Although they are popular family pets, cocker spaniels are consistently ranked among the most aggressive dogs. However, each dog is an individual, and aggression is a highly preventable behavior problem. While it's easier to prevent aggression than treat it, even the most aggressive dogs can usually learn gentle ways.
Cocker spaniels may be genetically more prone to aggression, but much of a dog's temperament is determined by environment. Because they are small dogs, owners are less likely to notice the early signs of aggression in cocker spaniels, and may even reward it by comforting or petting a dog who is behaving badly. The most common source of aggression, however, is insufficient socialization. When a dog hasn't had lots of positive experiences with other dogs or people in early puppyhood, they are substantially more likely to react with fear and aggression.
The most effective method for preventing aggression is heavy socialization in puppies between 6 and 20 weeks old. Expose your dog regularly to a variety of new circumstances, people and dogs. Aim to make these experiences as positive as possible, and give your dog lots of treats for each new interaction. This helps your dog learn that new situations are not threatening and that friendly, calm behavior is rewarded. Never reward fearful or aggressive behavior by picking up or comforting your dog. Instead, put your dog in his crate for a time-out or redirect his attention to something that is not causing aggression.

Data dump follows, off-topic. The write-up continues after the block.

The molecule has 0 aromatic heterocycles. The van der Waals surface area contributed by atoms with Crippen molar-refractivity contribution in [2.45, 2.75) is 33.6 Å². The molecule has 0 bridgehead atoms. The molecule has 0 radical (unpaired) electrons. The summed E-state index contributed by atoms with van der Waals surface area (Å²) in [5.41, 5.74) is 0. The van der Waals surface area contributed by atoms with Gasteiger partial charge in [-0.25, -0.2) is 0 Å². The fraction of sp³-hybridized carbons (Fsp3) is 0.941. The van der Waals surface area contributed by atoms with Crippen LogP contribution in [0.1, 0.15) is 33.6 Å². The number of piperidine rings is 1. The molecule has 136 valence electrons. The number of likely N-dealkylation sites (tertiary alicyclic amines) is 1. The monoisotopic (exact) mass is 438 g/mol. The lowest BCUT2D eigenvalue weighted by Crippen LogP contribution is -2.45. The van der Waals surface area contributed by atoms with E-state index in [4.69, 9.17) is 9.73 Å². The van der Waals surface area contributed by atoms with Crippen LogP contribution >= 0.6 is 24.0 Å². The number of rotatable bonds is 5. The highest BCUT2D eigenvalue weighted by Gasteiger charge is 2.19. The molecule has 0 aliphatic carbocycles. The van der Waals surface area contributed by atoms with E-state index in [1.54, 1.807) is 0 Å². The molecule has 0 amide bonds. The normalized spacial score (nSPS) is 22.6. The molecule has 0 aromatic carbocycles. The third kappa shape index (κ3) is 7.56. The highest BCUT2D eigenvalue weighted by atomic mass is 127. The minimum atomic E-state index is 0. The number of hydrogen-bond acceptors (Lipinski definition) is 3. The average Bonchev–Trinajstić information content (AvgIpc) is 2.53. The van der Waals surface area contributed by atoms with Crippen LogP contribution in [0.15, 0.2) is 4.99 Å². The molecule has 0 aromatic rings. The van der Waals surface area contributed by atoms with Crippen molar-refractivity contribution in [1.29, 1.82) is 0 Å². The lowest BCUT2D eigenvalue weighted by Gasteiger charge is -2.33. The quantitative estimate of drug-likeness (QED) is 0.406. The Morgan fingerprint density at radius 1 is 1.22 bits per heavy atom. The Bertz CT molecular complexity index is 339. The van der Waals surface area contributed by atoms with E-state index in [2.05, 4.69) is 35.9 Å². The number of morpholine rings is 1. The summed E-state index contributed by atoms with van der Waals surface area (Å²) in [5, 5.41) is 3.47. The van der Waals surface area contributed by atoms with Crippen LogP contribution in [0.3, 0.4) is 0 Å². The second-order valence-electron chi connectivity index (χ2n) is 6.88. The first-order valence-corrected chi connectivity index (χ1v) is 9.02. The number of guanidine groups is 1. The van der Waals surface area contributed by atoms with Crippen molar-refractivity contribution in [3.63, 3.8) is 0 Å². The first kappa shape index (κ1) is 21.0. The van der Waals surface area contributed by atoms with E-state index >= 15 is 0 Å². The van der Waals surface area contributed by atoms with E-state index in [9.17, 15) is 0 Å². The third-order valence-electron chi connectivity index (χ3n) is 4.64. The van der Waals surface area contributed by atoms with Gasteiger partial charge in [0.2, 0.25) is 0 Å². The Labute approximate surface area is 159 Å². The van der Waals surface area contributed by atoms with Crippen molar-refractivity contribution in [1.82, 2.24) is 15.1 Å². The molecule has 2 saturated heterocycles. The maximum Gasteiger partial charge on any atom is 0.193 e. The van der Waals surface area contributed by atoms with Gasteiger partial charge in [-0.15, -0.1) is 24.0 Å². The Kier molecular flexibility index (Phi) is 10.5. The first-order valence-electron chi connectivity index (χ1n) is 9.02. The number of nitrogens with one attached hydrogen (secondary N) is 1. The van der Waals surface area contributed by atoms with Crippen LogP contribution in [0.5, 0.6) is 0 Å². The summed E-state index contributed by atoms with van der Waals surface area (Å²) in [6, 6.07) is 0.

If your dog is already showing signs of aggression, you will likely need the help of a dog trainer to undo the problem. Before consulting a trainer, talk to your veterinarian. Rarely, aggression is caused by medical conditions, and medication may help. Cocker spaniels can also suffer from a disorder called rage syndrome that causes seizure-like aggression episodes. This condition, though frightening, is frequently treatable. If there is no medical cause, you must begin retraining your dog to behave appropriately around other dogs and people. Training typically starts by establishing the distance at which your dog reacts to another dog. For example, if your dog starts snapping when a dog is 5 feet away, you will have another dog stand 6 feet away and reward your dog for non-aggressive behavior. Then gradually decrease the distance between your dog and the stimulus over the course of several weeks. Because this exercise must be repeated regularly and must be done very precisely, a dog trainer can help you do it properly.
Aggression and Safety
Each instance of aggression increases the likelihood of future aggression. Thus it's important to prevent your cocker spaniel from biting or displaying aggression as you work on fixing the problem. Even if your cocker spaniel doesn't usually bite, put her in her crate when you have company, when other dogs are around or in other circumstances that make her likely to bite. Place a muzzle on her when you visit the vet or if you take her to pet stores or dog parks.
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